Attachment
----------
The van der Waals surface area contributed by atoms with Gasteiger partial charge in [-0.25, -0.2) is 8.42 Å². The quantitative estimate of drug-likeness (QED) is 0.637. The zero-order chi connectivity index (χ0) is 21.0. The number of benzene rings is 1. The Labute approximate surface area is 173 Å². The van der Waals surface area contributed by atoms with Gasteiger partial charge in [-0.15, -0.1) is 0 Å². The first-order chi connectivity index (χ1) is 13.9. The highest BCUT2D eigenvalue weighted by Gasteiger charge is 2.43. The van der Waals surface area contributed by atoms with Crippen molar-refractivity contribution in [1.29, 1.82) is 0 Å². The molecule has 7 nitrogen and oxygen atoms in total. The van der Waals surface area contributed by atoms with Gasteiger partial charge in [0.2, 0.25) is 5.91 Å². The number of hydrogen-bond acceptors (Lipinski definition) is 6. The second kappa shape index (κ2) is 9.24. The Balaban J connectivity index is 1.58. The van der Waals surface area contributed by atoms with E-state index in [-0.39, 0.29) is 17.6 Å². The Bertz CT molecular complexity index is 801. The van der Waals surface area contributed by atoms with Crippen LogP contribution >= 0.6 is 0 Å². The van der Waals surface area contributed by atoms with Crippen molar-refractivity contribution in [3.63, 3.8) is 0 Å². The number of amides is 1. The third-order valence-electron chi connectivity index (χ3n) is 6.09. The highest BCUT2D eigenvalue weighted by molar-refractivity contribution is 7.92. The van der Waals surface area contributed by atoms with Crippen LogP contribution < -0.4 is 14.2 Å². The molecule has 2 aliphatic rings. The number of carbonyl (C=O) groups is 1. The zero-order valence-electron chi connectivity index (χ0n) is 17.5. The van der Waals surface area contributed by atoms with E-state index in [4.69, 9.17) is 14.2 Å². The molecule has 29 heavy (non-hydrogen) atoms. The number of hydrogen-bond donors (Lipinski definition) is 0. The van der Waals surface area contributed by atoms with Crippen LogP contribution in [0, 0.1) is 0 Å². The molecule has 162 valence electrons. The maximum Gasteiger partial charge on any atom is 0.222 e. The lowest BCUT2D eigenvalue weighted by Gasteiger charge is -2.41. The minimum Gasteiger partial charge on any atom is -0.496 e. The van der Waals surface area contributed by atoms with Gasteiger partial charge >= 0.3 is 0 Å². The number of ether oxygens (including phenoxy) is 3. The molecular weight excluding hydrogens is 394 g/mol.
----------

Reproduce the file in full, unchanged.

The van der Waals surface area contributed by atoms with Gasteiger partial charge in [-0.25, -0.2) is 8.42 Å². The quantitative estimate of drug-likeness (QED) is 0.637. The zero-order chi connectivity index (χ0) is 21.0. The number of benzene rings is 1. The Labute approximate surface area is 173 Å². The van der Waals surface area contributed by atoms with Gasteiger partial charge in [-0.15, -0.1) is 0 Å². The first-order chi connectivity index (χ1) is 13.9. The highest BCUT2D eigenvalue weighted by Gasteiger charge is 2.43. The van der Waals surface area contributed by atoms with Crippen molar-refractivity contribution in [1.29, 1.82) is 0 Å². The molecule has 7 nitrogen and oxygen atoms in total. The van der Waals surface area contributed by atoms with Gasteiger partial charge in [0.2, 0.25) is 5.91 Å². The number of hydrogen-bond acceptors (Lipinski definition) is 6. The second kappa shape index (κ2) is 9.24. The Balaban J connectivity index is 1.58. The van der Waals surface area contributed by atoms with E-state index in [-0.39, 0.29) is 17.6 Å². The Bertz CT molecular complexity index is 801. The van der Waals surface area contributed by atoms with Crippen LogP contribution >= 0.6 is 0 Å². The van der Waals surface area contributed by atoms with Crippen molar-refractivity contribution in [3.63, 3.8) is 0 Å². The number of amides is 1. The third-order valence-electron chi connectivity index (χ3n) is 6.09. The highest BCUT2D eigenvalue weighted by molar-refractivity contribution is 7.92. The van der Waals surface area contributed by atoms with Crippen LogP contribution < -0.4 is 14.2 Å². The molecule has 2 aliphatic rings. The number of carbonyl (C=O) groups is 1. The zero-order valence-electron chi connectivity index (χ0n) is 17.5. The van der Waals surface area contributed by atoms with E-state index in [4.69, 9.17) is 14.2 Å². The molecule has 29 heavy (non-hydrogen) atoms. The number of hydrogen-bond donors (Lipinski definition) is 0. The van der Waals surface area contributed by atoms with Crippen LogP contribution in [0, 0.1) is 0 Å². The molecule has 162 valence electrons. The maximum Gasteiger partial charge on any atom is 0.222 e. The lowest BCUT2D eigenvalue weighted by Gasteiger charge is -2.41. The minimum Gasteiger partial charge on any atom is -0.496 e. The van der Waals surface area contributed by atoms with Gasteiger partial charge >= 0.3 is 0 Å². The number of ether oxygens (including phenoxy) is 3. The molecular weight excluding hydrogens is 394 g/mol.